Another day’s story. At the counter of Vishwabharati’s central office. (Kinkarda has) come to the cash section to withdraw his salary. While handing out the pay, the counter colleague politely informs Kinkarda that this would be his last salary packet. Kinkarda is stunned. He says, “Why, why is that?” “You retired a month ago. So…” Hearing that Kinkarda falls off the sky, “What are you saying, what will I eat then? So you won’t give me pay next month?” “No, sir,” the counter official informs awkwardly.
Kinkarda dashes off to the Vice Chancellor’s house. Kalidas Bhattacharya, the VC, was having lunch. Hearing Kinkarda’s voice he rushes out with food-stained hands. After hearing the story he says, “You heard it correctly at the office. The university has to work according to its rules, you see; that’s the problem. But there are provisions for those who retire. You, too, have those. You will receive a pension every month. Besides that there’s provident fund, gratuity…”
Kinkarda is elated. “Ah! I thought the same. There must be some arrangement. See, good thing I came to you. That’s what I was wondering, there has to be a way.”
This man is strange. His anxiety and its release are both worth watching. His mind is detached from all things material. The fists are loose. In those loose fists he’s only held art all his life.
As endearing as it is to see the sculptor’s personality, it’s still not a full view. Without knowing Ramkinkar the artist, the full depth of his inner self isn’t fathomable. Again, the author brings this part of Ramkinkar Baij in all its glory. The conversations mostly hover around the artist’s works and the author’s keen understanding of them. We get deep into the mind and heart of a creator, learning how each of his works came into being—both mentally and organically. Someone who has no artistic acumen, the discussions on Ramkinkar’s finest creations fascinated me with every nuance leading to their origin. To learn that the figure of Sujata, the woman who had served milk rice pudding to Buddha, had actually been inspired by a lanky student at Shantiniketan was not a let down, but a revelation. Especially when one learned the associated story of how the famous Nandalal Bose, Ramkinkar’s mastermoshai at Shantiniketan, advised putting a bowl on top of the woman’s head, transforming her into Sujata.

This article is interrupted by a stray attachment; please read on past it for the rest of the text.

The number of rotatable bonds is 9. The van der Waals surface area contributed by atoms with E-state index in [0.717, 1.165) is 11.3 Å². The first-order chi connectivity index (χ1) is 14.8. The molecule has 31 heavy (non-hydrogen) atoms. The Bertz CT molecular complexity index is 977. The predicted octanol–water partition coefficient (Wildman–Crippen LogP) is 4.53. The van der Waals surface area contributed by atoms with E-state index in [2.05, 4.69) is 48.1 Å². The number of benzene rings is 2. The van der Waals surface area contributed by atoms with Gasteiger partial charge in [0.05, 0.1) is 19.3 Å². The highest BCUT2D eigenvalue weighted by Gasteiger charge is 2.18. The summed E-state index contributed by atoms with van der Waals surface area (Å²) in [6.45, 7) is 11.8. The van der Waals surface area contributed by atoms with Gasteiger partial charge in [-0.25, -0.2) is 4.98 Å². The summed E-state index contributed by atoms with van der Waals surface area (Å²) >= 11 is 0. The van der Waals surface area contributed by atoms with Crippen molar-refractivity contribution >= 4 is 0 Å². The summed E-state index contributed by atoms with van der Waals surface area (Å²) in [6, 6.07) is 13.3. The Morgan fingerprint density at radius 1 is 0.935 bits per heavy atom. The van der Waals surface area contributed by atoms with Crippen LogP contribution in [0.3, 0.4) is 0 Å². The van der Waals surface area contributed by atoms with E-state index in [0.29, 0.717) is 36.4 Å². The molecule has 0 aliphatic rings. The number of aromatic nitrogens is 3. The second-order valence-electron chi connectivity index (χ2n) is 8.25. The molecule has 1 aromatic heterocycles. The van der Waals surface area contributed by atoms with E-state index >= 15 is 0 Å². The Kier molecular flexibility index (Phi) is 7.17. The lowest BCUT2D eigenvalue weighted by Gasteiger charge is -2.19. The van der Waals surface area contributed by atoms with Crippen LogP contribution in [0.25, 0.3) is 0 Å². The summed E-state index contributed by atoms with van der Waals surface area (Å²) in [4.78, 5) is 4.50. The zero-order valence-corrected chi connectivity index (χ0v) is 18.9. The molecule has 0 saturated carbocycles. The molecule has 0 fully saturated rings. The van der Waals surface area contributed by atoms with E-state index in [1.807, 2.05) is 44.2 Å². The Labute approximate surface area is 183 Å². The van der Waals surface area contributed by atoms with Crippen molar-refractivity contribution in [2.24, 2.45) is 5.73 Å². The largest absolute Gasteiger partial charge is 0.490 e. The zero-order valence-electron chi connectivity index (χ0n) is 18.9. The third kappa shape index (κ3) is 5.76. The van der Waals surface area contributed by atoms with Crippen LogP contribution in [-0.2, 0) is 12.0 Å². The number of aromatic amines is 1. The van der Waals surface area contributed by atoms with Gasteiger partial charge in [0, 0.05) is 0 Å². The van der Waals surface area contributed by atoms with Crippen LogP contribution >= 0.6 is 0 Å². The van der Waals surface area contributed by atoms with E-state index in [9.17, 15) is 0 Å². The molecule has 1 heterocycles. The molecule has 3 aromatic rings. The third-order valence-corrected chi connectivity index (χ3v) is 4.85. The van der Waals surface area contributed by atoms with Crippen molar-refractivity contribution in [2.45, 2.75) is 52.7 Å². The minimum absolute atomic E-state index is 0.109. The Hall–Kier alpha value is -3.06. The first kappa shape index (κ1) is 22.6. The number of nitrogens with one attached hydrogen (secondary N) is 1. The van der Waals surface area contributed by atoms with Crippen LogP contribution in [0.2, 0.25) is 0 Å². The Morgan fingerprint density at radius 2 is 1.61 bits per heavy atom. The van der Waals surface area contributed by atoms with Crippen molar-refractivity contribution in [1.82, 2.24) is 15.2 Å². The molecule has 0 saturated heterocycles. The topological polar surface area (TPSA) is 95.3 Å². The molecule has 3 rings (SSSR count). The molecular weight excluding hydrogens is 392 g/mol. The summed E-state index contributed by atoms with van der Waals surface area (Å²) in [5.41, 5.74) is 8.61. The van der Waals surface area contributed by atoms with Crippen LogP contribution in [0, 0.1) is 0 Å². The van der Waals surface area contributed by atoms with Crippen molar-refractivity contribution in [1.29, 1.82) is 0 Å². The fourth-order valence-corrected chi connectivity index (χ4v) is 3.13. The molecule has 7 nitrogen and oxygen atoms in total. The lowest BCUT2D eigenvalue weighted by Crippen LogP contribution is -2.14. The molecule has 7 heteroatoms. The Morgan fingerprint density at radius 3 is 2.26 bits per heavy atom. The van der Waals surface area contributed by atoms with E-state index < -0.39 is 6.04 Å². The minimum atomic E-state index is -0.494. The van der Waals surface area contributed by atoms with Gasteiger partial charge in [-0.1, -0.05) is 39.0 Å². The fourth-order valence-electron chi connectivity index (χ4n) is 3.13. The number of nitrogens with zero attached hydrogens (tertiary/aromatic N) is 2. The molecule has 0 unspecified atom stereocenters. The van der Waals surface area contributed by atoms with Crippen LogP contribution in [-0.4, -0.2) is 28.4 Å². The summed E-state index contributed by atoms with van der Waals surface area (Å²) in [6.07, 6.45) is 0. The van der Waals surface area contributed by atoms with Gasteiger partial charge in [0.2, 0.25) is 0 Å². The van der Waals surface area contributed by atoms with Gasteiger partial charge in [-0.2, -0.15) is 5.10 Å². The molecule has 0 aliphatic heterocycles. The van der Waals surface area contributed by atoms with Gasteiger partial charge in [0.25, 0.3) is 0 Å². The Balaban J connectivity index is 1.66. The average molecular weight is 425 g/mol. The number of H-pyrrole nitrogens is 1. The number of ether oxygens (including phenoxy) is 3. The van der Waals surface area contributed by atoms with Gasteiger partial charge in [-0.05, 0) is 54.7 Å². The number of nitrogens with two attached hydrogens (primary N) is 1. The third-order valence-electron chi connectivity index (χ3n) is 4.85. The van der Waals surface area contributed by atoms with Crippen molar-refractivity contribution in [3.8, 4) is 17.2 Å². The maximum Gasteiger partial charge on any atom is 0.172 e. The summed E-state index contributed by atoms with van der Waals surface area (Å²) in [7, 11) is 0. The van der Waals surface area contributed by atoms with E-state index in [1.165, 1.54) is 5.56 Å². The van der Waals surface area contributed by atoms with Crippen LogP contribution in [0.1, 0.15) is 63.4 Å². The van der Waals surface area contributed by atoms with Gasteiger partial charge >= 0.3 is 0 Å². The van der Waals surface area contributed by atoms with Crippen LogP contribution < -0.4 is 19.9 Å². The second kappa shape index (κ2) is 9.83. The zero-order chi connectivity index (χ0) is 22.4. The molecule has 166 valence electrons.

“Study isn’t done only with open eyes, but with the eyes closed as well. You see beauty with your eyes and with your heart. Only when the two meet is the seeing complete….Your eye’s vision comes near the heart’s, and the heart’s vision moves toward the eye’s. Somewhere in the middle they meet…But this meeting isn’t free from conflict, my dear, it has a lot of friction. And what remains after all the clash isn’t two any longer—the two then merge into One.”
While reading the book I lamented not being born early enough to see this humane, child-like, genius of a sculptor. But I am glad Somendranath Bandopadhyay preserved his essence so lovingly for me to cherish.
Note: All quoted text written by Somendranath Bandopadhyay, translated by Bhaswati Ghosh.